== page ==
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Spatial migration

We develop a model economy adapting Hotelling's migration law to make individuals react to the gradient of their indirect utility. In a first version, individuals respond uniquely to utility differences. In a second phase, we insert our migration law as a dynamic constraint in a spatial model of economic growth in which a policy maker maximizes overall welfare. In both cases we prove the existence of a unique solution under certain assumptions and for each initial distribution of human capital. We illustrate some extremely interesting properties of the economy and the associated population dynamics through numerical simulations. In the decentralized case in which a region enjoys a temporal technological advantage, an agglomeration in human capital emerges in the central area, which does not coincide with the technologically advanced area. In the complete model, initial differences in human capital can trigger everlasting inequalities in physical capital.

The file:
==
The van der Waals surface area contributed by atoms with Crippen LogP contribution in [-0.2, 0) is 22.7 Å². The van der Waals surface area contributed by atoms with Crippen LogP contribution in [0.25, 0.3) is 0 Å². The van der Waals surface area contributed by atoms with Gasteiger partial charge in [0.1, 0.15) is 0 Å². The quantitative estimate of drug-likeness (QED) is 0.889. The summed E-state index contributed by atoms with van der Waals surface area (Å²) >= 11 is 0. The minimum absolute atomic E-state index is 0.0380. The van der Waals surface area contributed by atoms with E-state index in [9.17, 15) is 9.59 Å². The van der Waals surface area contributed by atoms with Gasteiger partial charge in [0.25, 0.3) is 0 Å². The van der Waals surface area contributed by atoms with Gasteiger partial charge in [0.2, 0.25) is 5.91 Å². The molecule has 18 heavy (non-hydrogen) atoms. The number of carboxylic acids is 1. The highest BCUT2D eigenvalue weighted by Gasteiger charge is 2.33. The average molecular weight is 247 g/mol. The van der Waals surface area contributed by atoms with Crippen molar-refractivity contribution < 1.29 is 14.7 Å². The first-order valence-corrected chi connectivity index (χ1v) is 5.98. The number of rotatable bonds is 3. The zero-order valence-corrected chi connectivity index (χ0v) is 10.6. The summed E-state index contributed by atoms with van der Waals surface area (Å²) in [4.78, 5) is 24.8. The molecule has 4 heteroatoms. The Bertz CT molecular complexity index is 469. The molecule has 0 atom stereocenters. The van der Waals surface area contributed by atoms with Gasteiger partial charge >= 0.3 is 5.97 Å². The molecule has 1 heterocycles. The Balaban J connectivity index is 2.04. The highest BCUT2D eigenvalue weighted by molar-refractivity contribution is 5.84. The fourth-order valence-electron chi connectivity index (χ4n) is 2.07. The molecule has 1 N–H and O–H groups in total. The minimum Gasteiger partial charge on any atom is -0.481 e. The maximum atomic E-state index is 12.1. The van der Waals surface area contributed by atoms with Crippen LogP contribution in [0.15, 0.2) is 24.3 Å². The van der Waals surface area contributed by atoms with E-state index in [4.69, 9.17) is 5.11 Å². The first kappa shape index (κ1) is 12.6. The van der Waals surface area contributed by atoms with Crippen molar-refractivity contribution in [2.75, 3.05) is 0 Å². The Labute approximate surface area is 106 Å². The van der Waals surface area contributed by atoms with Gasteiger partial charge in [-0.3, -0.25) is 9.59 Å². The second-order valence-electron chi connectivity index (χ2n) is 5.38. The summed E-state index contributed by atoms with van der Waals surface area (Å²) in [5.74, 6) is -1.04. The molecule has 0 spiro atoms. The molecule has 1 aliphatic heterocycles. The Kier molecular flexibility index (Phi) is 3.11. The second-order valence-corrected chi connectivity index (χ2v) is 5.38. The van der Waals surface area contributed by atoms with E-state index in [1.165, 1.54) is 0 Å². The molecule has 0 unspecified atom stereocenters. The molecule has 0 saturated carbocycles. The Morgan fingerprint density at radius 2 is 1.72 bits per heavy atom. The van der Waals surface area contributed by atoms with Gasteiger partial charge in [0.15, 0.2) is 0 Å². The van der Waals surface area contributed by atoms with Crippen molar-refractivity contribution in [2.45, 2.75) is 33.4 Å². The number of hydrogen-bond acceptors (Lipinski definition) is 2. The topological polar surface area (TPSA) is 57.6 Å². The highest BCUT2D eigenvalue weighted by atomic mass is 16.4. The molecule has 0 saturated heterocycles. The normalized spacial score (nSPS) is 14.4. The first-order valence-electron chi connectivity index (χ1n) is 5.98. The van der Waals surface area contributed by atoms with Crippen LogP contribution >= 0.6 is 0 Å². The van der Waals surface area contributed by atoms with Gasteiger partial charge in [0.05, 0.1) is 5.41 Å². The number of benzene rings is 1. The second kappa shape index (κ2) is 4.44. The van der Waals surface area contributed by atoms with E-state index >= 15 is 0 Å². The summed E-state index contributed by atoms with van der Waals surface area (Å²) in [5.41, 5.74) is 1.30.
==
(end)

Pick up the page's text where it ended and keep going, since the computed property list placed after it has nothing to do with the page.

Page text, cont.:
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File URL: ftp://mse.univ-paris1.fr/pub/mse/CES2013/13017.pdf
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Paper provided by Université Panthéon-Sorbonne (Paris 1), Centre d'Economie de la Sorbonne in its series Documents de travail du Centre d'Economie de la Sorbonne with number 13017.

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Length: 20 pages
Date of creation: Feb 2013
Date of revision:
Handle: RePEc:mse:cesdoc:13017
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  1. Javier Alvarez & Pascal Mossay, 2006. "Estimation of a continuous spatio-temporal population model," Journal of Geographical Systems, Springer, vol. 8(3), pages 307-316, September.
  2. Raouf Boucekkine & C. Camacho & B. Zou, 2007. "Bridging the gap between growth theory and the new economic geography: The spatial Ramsey model," Working Papers 2007_27, Business School - Economics, University of Glasgow.
  3. Camacho, Carmen & Zou, Benteng & Briani, Maya, 2008. "On the dynamics of capital accumulation across space," European Journal of Operational Research, Elsevier, vol. 186(2), pages 451-465, April.
  4. Puu, Tonu, 1989. "On Growth and Dispersal of Populations," The Annals of Regional Science, Springer, vol. 23(3), pages 171-86.
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